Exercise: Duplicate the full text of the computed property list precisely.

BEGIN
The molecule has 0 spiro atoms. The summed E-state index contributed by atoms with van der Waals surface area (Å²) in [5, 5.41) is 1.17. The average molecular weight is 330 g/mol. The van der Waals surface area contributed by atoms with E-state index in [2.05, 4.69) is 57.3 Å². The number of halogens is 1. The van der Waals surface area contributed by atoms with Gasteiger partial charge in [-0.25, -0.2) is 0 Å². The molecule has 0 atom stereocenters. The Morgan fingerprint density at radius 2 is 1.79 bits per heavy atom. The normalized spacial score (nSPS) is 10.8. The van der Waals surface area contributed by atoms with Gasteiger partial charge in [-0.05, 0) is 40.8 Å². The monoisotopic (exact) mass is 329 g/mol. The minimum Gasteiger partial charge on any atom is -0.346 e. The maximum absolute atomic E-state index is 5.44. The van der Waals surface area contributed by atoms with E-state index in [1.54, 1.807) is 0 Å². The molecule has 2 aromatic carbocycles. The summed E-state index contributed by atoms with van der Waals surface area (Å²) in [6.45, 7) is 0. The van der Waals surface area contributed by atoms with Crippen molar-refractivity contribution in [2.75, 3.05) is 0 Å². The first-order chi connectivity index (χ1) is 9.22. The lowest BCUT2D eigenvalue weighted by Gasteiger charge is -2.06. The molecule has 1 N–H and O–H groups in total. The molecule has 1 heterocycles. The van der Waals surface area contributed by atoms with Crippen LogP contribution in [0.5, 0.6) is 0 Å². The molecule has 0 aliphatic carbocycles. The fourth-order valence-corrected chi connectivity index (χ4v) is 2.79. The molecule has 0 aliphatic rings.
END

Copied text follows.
The molecule has 0 spiro atoms. The summed E-state index contributed by atoms with van der Waals surface area (Å²) in [5, 5.41) is 1.17. The average molecular weight is 330 g/mol. The van der Waals surface area contributed by atoms with E-state index in [2.05, 4.69) is 57.3 Å². The number of halogens is 1. The van der Waals surface area contributed by atoms with Gasteiger partial charge in [-0.25, -0.2) is 0 Å². The molecule has 0 atom stereocenters. The Morgan fingerprint density at radius 2 is 1.79 bits per heavy atom. The normalized spacial score (nSPS) is 10.8. The van der Waals surface area contributed by atoms with Gasteiger partial charge in [-0.05, 0) is 40.8 Å². The monoisotopic (exact) mass is 329 g/mol. The minimum Gasteiger partial charge on any atom is -0.346 e. The maximum absolute atomic E-state index is 5.44. The van der Waals surface area contributed by atoms with E-state index in [1.54, 1.807) is 0 Å². The molecule has 2 aromatic carbocycles. The summed E-state index contributed by atoms with van der Waals surface area (Å²) in [6.45, 7) is 0. The van der Waals surface area contributed by atoms with Crippen molar-refractivity contribution in [2.75, 3.05) is 0 Å². The first-order chi connectivity index (χ1) is 9.22. The lowest BCUT2D eigenvalue weighted by Gasteiger charge is -2.06. The molecule has 1 N–H and O–H groups in total. The molecule has 1 heterocycles. The van der Waals surface area contributed by atoms with Crippen LogP contribution in [0.5, 0.6) is 0 Å². The molecule has 0 aliphatic carbocycles. The fourth-order valence-corrected chi connectivity index (χ4v) is 2.79. The molecule has 0 aliphatic rings.